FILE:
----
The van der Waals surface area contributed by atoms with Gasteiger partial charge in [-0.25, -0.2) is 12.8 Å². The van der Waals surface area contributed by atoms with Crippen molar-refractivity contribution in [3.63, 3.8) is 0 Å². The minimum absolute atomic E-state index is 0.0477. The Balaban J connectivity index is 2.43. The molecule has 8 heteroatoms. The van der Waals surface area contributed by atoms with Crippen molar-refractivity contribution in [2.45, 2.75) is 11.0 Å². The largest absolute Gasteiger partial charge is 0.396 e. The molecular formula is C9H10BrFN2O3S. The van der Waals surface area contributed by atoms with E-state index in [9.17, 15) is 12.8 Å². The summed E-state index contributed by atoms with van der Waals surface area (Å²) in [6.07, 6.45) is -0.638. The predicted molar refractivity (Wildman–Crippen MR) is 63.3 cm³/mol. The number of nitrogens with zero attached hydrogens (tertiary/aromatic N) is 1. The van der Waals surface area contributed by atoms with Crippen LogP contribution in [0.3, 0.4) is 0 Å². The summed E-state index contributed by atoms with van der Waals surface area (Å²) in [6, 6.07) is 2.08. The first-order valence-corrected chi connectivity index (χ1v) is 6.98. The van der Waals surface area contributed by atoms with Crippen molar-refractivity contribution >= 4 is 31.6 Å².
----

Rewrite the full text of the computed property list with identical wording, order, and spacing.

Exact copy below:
The van der Waals surface area contributed by atoms with Gasteiger partial charge in [-0.25, -0.2) is 12.8 Å². The van der Waals surface area contributed by atoms with Crippen molar-refractivity contribution in [3.63, 3.8) is 0 Å². The minimum absolute atomic E-state index is 0.0477. The Balaban J connectivity index is 2.43. The molecule has 8 heteroatoms. The van der Waals surface area contributed by atoms with Crippen molar-refractivity contribution in [2.45, 2.75) is 11.0 Å². The largest absolute Gasteiger partial charge is 0.396 e. The molecular formula is C9H10BrFN2O3S. The van der Waals surface area contributed by atoms with E-state index in [9.17, 15) is 12.8 Å². The summed E-state index contributed by atoms with van der Waals surface area (Å²) in [6.07, 6.45) is -0.638. The predicted molar refractivity (Wildman–Crippen MR) is 63.3 cm³/mol. The number of nitrogens with zero attached hydrogens (tertiary/aromatic N) is 1. The van der Waals surface area contributed by atoms with Crippen LogP contribution in [0.3, 0.4) is 0 Å². The summed E-state index contributed by atoms with van der Waals surface area (Å²) in [6, 6.07) is 2.08. The first-order valence-corrected chi connectivity index (χ1v) is 6.98. The van der Waals surface area contributed by atoms with Crippen molar-refractivity contribution >= 4 is 31.6 Å².